One unexpected outcome of the stop-start nature of the past year on the UK’s hospitality industry is the clarity with which the nation’s most pioneering chefs have come into view. Not only are they continuing to introduce avant-garde flavours, fly the flag for seasonal, sustainable produce, and support small producers but they have embraced the importance of community and collaboration in the food industry.
Leading the way is award-winning Singaporean chef Elizabeth Haigh. The past year has seen Haigh offer online recipe masterclasses, work solo in the kitchen at Mei Mei, her popular Singaporean kopitiam (coffee shop) in Borough Market – serving her signature Hainanese chicken rice, and a range of contemporary Singapore dishes for takeaway and delivery – and launch her online shop offering meal kits and deli staples for customers to enjoy at home.
Her approach at Mei Mei is to mirror the hawkers of Singapore who are master chefs of one particular dish. ‘The menu at Mei Mei is limited but we do it really well,’ she says. ‘I want to capture some of the heritage of the dishes while educating the UK about Singaporean coffee culture.’ The past year has been a stalemate restaurant-wise for the ever-tenacious Haigh, who has been doing anything but sitting still.
‘We adapted. I did some home cooking around my local neighbourhood for the vulnerable. I developed the retail side of things and we are lucky to be in Borough Market, which, as an open-air market, has been a safe place for people to come.’ When Haigh caught wind of the school meals issue, she pledged overnight to provide free hot meals for local children of struggling families.
Haigh continues to innovate and is set to launch a cookbook in May called Makan (‘let’s eat’), which reflects the way she approaches food. ‘It’s the dishes that I grew up eating, adapted using British ingredients.’ It’s a project she has worked on closely with her mum, who has revealed some of her secret recipes for the book.
One of Haigh’s neighbours in Borough Market is the popular Bao, offering the wonderous flavour combinations of Vietnamese-Dutch chef Anaïs van Manen. She has been developing new ways of bringing Vietnamese flavours to the UK, with her own pop-ups as well as creating menus for a number of outlets, including Kitchenette Karts – a social enterprise in Spitalfields Market that mentors ex-offenders and shows them how to run their own self-sufficient food business. Food for van Manen is a journey of discovery and searching for the best flavours has delivered exciting results. ‘My Vietnamese culture is omnipresent in my cooking. We like to share food and I try to bring back this feeling as much as possible in my pop-ups.’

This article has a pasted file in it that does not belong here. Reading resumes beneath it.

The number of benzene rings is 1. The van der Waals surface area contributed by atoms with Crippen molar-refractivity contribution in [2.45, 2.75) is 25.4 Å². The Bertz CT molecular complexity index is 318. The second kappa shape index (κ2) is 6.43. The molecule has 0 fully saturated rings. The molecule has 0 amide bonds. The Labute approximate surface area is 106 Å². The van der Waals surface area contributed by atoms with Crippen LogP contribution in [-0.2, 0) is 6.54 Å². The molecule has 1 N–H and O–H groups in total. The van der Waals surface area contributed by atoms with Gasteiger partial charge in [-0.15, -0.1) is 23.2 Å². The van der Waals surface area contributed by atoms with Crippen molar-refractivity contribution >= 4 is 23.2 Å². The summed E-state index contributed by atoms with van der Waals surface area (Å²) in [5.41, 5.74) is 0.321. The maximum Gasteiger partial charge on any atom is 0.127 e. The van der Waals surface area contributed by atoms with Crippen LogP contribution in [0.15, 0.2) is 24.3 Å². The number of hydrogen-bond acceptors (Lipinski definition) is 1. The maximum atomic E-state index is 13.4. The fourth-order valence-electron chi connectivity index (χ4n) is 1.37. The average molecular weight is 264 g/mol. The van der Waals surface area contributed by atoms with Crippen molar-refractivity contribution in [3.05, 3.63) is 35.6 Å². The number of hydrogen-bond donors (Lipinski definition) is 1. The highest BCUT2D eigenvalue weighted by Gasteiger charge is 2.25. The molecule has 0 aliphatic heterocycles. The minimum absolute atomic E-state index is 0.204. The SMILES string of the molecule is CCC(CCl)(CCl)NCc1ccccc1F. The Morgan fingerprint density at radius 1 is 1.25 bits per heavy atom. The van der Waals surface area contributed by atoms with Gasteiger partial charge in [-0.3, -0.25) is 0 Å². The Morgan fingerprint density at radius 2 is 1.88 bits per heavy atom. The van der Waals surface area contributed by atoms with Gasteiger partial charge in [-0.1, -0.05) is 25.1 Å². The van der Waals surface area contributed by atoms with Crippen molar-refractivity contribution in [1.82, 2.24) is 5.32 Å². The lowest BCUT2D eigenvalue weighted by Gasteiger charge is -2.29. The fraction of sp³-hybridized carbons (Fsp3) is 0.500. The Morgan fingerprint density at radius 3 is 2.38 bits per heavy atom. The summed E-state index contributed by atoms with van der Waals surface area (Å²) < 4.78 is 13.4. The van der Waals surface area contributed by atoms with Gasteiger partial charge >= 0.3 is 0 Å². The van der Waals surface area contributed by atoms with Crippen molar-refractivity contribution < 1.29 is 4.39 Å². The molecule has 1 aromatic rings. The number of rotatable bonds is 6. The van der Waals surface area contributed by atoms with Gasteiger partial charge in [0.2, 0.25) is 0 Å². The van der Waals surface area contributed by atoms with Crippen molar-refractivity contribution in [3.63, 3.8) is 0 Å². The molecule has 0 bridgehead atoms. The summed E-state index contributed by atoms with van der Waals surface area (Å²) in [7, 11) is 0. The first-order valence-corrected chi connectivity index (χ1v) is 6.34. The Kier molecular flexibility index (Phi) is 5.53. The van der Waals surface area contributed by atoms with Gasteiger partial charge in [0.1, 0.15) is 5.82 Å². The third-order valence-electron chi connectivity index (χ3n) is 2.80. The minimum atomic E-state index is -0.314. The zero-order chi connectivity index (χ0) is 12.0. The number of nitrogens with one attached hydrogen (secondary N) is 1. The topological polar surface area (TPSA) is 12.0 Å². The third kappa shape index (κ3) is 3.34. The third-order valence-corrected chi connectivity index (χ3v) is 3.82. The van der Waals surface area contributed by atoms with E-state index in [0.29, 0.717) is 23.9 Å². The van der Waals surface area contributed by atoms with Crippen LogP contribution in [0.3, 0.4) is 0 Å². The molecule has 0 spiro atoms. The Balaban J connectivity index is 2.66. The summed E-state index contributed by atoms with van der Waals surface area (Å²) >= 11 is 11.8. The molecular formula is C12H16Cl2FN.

Adapting restaurants into takeaway venues to continue supplying incredible food to the community has become a priority for many chefs. One of the first to pivot was Mitshel Ibrahim of Italian restaurant Ombra in east London, which he has transformed into a pastificio and deli. ‘I never thought I would be doing takeaway but we need to be flexible,’ he says. Born in Milan to Egyptian parents, Ibrahim earned a degree in environmental science before becoming a chef.
‘It means ecology, biology and climate change is very close to how we do things here. We try to do things sustainably,’ he says. ‘And as Italian food is simple, the product has to be good otherwise there’s nowhere to hide. We get our meat from a farmer in Herefordshire, he raises and butchers the animals himself so there is very good traceability in the whole process.’ Ombra’s vast wine cellar allows him to create a significant volume of cured meat and Ibrahim has always made his own pasta, using a variety of grains both local and using his own domestic mill.
Continuing to develop the offering at Ombra has paid off. As well as providing essentials and takeaway meals for the community, Ibrahim started selling pasta sauces, which are now stocked in 12 stores, alongside pasta and focaccia.
It’s not just the chefs of the city who have continued to innovate. Will Devlin of The Small Holding in Kilndown in Kent, grows 180 varieties of vegetables, herbs and fruits, as well as raising chickens and rare breed pigs, on one acre of land next to the restaurant. ‘The farm dictates the menu,’ says Devlin. ‘Celebrating ingredients when they are in season, just picked, and that taste incredible is the best feeling. We need to relish the anticipation of waiting and rediscover the excitement of seasonality.’ For Devlin – who was recently awarded a green Michelin star for sustainable gastronomy – the onus is on the flavour, which, he says, comes from managing the soil and developing flavour from the ground up. Devlin and his team have been making good use of what he grows, selling produce via his online farm shop, and since January, creating special meal kits for takeaway.
Seeing food as more than just ingredients on a plate and satisfying those who are as concerned with provenance and sustainability as they are with superior flavours, is just one of the significant markers of today’s pioneering chefs. Combining this with social enterprise, collaboration, exploration, education and the ability to stay one step ahead and shapeshift in the face of adversity, allows them to inspire the evolution and continued success of a defiant restaurant industry.